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Something to think about... / blog
Multi-touch Goes Mainstream

Written by on September 13, 2008

I have been talking a lot about multi-touch, and I am very excited about how you can use it to directly manipulate something - as opposed to having a detached interaction. But the time for most of the wild experiments are over. We have indentified which areas that don't work very well and now multi-touch is moving into mainstream use. It has matured.

Of course we all know about the iPhone and its use of multi-touch, but take look at this newscast from CNN, where they are visually presenting the track of Ike (the hurricane) using a multi-touch screen.

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Yes, I am aware that CNN has been using multi-touch screens for about 6 months now. Also, in case you are wondering. The multi-touch system used by CNN is licensed version of Jeff Han's multi-touch screen technology

I think that we will soon move into the second multi-touch revolution. The first revolution, which we are still in now, is where this new fantastic technology emerged and it is the place for the wild experiments. It is where the most innovative companies flourished, and the source of the "buzz effect".

The second multi-touch revolution is very different. We pretty much know what we can do with it. There are still some experiments to be done, and the innovative companies will still be able to "do its magic". But the reason why people use multi-touch is no longer to get a "showoff" effect.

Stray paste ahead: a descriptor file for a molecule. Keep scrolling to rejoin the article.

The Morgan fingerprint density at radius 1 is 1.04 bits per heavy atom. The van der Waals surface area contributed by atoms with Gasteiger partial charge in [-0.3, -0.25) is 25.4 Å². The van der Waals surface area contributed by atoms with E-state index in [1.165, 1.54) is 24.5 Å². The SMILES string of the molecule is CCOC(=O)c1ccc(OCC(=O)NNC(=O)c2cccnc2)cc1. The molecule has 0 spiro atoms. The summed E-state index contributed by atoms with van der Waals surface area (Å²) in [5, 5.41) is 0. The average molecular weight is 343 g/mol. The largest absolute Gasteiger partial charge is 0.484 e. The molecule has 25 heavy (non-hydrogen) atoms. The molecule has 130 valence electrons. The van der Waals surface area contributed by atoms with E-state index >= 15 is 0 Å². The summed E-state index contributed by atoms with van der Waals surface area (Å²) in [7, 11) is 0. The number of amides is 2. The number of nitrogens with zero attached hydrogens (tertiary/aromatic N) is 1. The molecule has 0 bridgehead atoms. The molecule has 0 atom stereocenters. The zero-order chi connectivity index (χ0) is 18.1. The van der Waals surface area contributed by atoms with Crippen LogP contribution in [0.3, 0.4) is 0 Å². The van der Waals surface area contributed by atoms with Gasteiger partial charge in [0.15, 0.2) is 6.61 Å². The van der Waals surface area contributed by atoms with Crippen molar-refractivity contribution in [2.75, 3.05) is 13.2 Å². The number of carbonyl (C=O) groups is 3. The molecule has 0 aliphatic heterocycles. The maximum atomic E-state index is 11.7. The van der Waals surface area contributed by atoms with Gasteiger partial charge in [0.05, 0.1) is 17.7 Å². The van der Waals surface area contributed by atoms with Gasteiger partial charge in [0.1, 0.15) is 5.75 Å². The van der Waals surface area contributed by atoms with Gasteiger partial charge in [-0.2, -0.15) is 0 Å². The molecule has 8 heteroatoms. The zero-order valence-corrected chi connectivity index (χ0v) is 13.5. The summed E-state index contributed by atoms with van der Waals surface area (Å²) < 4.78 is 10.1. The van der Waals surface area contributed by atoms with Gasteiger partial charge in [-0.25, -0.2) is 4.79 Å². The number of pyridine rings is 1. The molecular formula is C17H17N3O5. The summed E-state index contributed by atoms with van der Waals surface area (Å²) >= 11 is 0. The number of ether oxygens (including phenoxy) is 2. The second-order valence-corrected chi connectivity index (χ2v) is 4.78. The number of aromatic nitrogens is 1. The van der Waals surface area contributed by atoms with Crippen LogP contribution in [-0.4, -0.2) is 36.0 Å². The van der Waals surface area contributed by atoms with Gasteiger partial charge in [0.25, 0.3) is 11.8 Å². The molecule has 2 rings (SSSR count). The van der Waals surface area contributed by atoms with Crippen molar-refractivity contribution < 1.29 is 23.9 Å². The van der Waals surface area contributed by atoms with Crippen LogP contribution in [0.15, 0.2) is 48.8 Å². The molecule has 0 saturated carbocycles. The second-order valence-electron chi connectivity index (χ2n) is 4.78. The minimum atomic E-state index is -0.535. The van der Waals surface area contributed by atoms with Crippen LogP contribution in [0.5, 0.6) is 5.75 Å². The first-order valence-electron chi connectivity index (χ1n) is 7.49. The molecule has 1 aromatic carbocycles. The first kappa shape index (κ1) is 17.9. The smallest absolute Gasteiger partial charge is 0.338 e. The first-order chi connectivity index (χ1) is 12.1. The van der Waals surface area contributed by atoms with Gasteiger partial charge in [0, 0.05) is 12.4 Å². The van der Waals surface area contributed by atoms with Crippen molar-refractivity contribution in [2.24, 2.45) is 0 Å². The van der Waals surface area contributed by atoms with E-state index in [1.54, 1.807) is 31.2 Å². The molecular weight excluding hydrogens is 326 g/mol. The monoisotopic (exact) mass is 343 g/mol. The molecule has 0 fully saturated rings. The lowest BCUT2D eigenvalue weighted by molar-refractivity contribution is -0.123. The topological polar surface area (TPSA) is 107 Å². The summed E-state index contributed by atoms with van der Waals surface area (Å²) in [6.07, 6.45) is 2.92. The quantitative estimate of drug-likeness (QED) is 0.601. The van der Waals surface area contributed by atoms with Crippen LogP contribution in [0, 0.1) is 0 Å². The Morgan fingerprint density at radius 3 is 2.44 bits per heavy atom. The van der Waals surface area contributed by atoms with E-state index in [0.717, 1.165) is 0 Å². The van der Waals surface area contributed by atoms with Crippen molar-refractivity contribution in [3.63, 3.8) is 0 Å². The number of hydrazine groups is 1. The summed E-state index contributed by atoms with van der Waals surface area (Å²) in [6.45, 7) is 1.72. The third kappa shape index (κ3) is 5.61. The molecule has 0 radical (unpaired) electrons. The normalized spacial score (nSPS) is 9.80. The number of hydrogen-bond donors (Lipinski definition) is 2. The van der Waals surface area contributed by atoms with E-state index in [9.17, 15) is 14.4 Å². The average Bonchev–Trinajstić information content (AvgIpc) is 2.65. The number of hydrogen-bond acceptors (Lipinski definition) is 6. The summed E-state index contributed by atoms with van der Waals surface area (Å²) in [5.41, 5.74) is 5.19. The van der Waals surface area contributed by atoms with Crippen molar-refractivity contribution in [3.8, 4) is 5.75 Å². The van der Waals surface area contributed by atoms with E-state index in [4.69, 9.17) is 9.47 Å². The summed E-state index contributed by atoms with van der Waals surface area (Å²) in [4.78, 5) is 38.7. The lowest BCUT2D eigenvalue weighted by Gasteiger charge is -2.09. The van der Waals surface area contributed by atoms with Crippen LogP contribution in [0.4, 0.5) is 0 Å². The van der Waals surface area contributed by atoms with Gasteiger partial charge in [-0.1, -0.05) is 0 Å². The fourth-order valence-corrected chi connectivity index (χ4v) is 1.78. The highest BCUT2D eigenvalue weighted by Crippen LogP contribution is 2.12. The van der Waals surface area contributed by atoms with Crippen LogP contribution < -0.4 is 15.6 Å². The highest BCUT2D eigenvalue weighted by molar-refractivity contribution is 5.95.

The second multi-touch revolution is not about marketing. It is about using this technology to:

  • make better products
  • create better experiences
  • make people more efficient
  • help people learn more easily
  • ...and sensible experiments, that fits within the above 4 points

The success criteria in the future will be about making multi-touch products that work.

But if you are into experiments, you don't have to worry. There are still tons of things to play with. The field of multi-touch combined with sensor input is still largely unexplored. Also physical multi-touch, where you can feel what you touch, is also wide open.

And the entire field of using sensors (not just accelerometers) is probably going to fuel the next interaction revolution.

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Thomas Baekdal

Thomas Baekdal

Founder of Baekdal, author, writer, strategic consultant, and new media advocate.


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